love! my wife! Death that hath suck'd the honey of thy breath, Hath had no power yet upon thy beauty : Thou art not conquer'd; beauty's ensign yet Is crimson in thy lips, and in thy cheeks, And death's pale flag is not advanced there.Tybalt, liest thou there in thy bloody-sheet? 0, what more favour can I do to thee, Than with that hand that cut thy youth in twain, To sunder his that was thine enemy? Forgive me, cousin !-Ah, dear Juliet, Why art thou yet so fair? Shall I believe That unsubstantial death is amorous ; And that the lean abhorred monster keeps Thee here in dark to be his paramour ? For fear of that, I will stay with thee; And never from this palace of dim night Depart again; here, here, will I remain With worms that are thy chambermaids; O, here Will I set up my everlasting rest; And shake the yoke of inauspicious stars [last, From this world-wearied flesh.—Eyes, look your Arms, take your last embrace! and lips, O you The doors of breath, seal with a righteous kiss A dateless bargain to engrossing death! Come, bitter conduct*, come, unsavoury guide! Thou desperate pilot, now at once run on The dashing rocks thy sea-sick weary bark!

* Conducter.

Here's to my love!Drinks] 0, true apothecary! Thy drugs are quick.Thus with a kiss I die. [Dies.

[merged small][ocr errors][merged small][merged small]

The painting is almost the natural man;
For since dishonour traffics with man's nature,
He is but outside: these pencil'd figures are
Even such as they give out*.

THE PLEASURE OF DOING GOOD.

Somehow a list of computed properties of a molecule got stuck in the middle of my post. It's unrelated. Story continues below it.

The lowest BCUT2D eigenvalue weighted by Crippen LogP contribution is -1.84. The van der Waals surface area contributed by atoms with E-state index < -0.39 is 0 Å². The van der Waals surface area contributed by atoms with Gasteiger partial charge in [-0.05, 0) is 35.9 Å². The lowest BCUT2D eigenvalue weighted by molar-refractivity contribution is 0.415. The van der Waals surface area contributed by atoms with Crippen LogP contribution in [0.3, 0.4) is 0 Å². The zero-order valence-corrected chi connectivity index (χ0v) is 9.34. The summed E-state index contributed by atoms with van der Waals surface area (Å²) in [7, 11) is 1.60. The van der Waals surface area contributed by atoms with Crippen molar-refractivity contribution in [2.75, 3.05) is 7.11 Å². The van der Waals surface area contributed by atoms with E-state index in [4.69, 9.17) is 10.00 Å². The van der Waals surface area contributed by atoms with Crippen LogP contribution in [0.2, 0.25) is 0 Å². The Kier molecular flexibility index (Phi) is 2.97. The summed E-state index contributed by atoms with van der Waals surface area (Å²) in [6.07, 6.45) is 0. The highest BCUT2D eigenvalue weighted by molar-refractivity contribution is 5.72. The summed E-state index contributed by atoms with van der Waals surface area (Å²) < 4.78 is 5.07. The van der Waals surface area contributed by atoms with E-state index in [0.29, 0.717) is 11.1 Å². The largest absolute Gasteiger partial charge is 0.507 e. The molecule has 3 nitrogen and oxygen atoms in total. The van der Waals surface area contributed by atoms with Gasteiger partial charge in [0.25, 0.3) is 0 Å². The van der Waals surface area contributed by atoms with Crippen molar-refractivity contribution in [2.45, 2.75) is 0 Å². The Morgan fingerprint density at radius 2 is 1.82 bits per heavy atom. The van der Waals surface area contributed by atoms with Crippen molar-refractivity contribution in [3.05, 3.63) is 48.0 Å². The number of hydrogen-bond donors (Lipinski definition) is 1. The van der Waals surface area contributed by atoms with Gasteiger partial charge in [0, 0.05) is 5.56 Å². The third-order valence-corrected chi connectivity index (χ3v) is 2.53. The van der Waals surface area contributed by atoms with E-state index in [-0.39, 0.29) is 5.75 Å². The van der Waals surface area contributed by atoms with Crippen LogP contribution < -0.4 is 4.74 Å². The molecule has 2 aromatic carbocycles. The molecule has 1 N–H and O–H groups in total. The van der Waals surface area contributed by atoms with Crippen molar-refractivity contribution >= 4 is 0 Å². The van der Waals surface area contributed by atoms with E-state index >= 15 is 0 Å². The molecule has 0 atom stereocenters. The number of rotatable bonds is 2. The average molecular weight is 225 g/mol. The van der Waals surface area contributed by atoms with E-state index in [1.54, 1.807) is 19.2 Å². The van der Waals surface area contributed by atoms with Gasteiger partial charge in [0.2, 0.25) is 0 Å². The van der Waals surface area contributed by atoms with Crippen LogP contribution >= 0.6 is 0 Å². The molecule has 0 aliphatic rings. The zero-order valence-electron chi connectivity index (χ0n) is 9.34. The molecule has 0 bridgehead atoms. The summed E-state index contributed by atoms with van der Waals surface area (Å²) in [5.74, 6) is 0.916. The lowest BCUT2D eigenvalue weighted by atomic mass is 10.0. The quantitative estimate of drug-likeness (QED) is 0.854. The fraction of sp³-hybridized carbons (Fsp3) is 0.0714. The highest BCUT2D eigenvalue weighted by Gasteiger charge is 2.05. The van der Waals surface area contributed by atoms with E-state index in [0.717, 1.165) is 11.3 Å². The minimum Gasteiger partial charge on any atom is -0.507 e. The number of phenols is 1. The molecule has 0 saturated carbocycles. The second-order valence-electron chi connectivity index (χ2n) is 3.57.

O, you gods, think I, what need we have any friends, if we should never have need of them ? they were the most needless creatures living, should we ne'er have use for them: and would most resemble sweet instruments hung up in cases, that keep their sounds to themselves. Why, I have often wished myself poorer, that I might come nearer to you. We are born to do benefits: and what better or properer can we call our own, than the riches of our friends? 0, what a precious comfort 'tis, to have so many, like brothers, commanding one another's fortunes!

АСТ II.

A FAITHFUL STEWARD. So the gods bless me, When all our officest have been oppress'd * Pictures have no hypocrisy; they are what they profess to be.

+ The apartments allotted to culinary offices, &c.

With riotous feeders; when our vaults have wept
With drunken spilth of wine; when every room
Hath blaz'd with lights, and bray'd with minstrelsy;
I have retir'd me to a wasteful cock*,
And set mine eyes at flow.

INGRATITUDE. They answer, in a joint and corporate voice, That now they are at fallt, want treasure, cannot Do what they would; are sorry—you are honour

able, But yet they could have wish'd—they know notSomething has been amiss—a noble nature but May catch a wrench-would all were well—'tis

pityAnd so, intending other serious matters, After distasteful looks, and these hard fractionsg, With certain half-caps||, and cold-moving nods, They froze me into silence.

ACT Iur.
THE MISERABLE SHIFTS OF INGRATITUDE.
Ser. My honoured lord, [TO Lucius.

Luc. Servilius! you are kindly met, sir. Fare thee well: Commend me to thy honourable virtuous lord, my very exquisite friend.

Ser. May it please your honour, my lord hath sent

Luc. Ha! what has he sent? I am so much en

* A pipe with a turning stopple running to waste.
tio e. At an ebb.

Intending, had anciently the same meaning as attendinge
Broken hints, abrupt remarks.
A half cap is a cap slightly moved, not put off.

ння

« AnteriorContinua »